Antitrust Regulation

Antitrust Regulation

Antitrust regulation is the law a government introduces to balance the share of economic power in business by ensuring healthy competition. Antitrust laws protect consumers from predatory business operations. In addition, they maintain fair competition in an economy.

Anticompetitive Behaviors

Many countries have extensive laws to protect consumers and control how businesses operate. Some of the behaviors targeted by the antitrust laws include:

  1. Mergers and Acquisitions

    A merger is an action of two firms of approximately the same size coming together and operating as one business entity even though they are separately owned and run. On the other hand, an acquisition is where a firm takes over another firm and establishes itself as the new owner. In case an anticipated merger or acquisition will affect market competition negatively, the regulatory institution will prevent the merger or acquisition or provide other alternatives, such as selling a portion of the business to remedy the situation.

  2. Price Collusion

    Price collusion is a criminal offense where several companies conspire to keep the prices of certain goods high to make huge profits and hence reduce competition.

  3. Price Discrimination

    Price discrimination is a selling strategy where consumers are charged different prices for the same goods. The selling price, in this instance, is guided by what a seller thinks would be agreeable to their customer. Pure price discrimination occurs when a seller delivers products and services at the maximum price that the customer is willing to pay. Price discrimination jeopardizes fair competition.

  4. Exclusive Dealings and Refusal to Deal

    Exclusive dealings refer to cases where companies choose who to do business with and refuse to deal with other business entities. For instance, exclusive dealing may include the prevention of a supplier from selling to other buyers.

    On the other hand, refusal to deal mainly occurs among monopolies who use their market dominance to choose their business partners.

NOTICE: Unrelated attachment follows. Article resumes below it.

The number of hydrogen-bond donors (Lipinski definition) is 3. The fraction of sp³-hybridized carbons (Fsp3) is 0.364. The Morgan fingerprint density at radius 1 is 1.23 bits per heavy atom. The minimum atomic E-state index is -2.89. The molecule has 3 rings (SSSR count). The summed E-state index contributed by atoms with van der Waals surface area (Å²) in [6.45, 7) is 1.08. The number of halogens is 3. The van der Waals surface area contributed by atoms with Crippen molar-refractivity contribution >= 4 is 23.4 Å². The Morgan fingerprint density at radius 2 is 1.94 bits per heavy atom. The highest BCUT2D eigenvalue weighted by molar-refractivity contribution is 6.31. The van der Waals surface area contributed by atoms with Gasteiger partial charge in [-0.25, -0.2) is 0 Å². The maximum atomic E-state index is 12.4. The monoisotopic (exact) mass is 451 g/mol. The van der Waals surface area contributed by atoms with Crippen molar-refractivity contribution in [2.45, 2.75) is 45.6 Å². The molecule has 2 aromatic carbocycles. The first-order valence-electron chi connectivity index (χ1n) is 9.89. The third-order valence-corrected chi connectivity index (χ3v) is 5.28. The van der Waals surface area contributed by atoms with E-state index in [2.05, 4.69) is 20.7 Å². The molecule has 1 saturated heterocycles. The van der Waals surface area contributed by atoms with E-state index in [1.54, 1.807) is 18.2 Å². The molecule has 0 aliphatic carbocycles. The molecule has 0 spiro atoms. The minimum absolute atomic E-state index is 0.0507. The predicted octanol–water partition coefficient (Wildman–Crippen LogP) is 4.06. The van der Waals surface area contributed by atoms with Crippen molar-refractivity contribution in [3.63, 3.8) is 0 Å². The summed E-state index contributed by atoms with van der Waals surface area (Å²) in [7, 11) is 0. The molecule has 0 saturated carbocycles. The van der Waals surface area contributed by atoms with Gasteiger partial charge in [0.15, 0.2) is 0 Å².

5. Engaging in Predatory Pricing

    Predatory pricing is a criminal offense of lowering prices of goods and services to lessen competition. Consequently, predatory pricing infringes the antitrust laws and breeds a monopoly market.

  6. Anticompetitive Behavior by Dominant Companies in a Market

    Some of the anti-competitive tricks dominant firms practice include abuse of dominance power. They do this by exclusively dealing with certain suppliers and retailers. For instance, Intel Corporation, commonly known as Intel, has been accused of abuse of its dominance by exclusively dealing with certain computer manufacturers and retailers.

    In reaction to anti-competitive behaviors, the regulatory institutions may impose monetary sanctions. Alternatively, they may require the firms involved to change business, for example, adopt a change in marketing techniques. In a worst-case scenario, some countries, such as Germany and Denmark, may imprison an individual involved in a cartel.


Which of the following business scenarios is least likely to infringe antitrust laws?

  1. Mergers and acquisitions of leading firms.
  2. Anticompetitive behavior among powerful (dominant) companies in a market.
  3. Privacy and Data Protection.


The correct answer is C.

Regulation privacy and data protection are but a portion of regulations apart from the antitrust rules.

A and B are incorrect. These are likely to infringe the antitrust laws if mergers and acquisitions interfere with fair competition.

Reading 10: Economics of Regulation

LOS 10 (c) Describe anticompetitive behaviors targeted by antitrust laws globally and evaluate the antitrust risk associated with a given business strategy.

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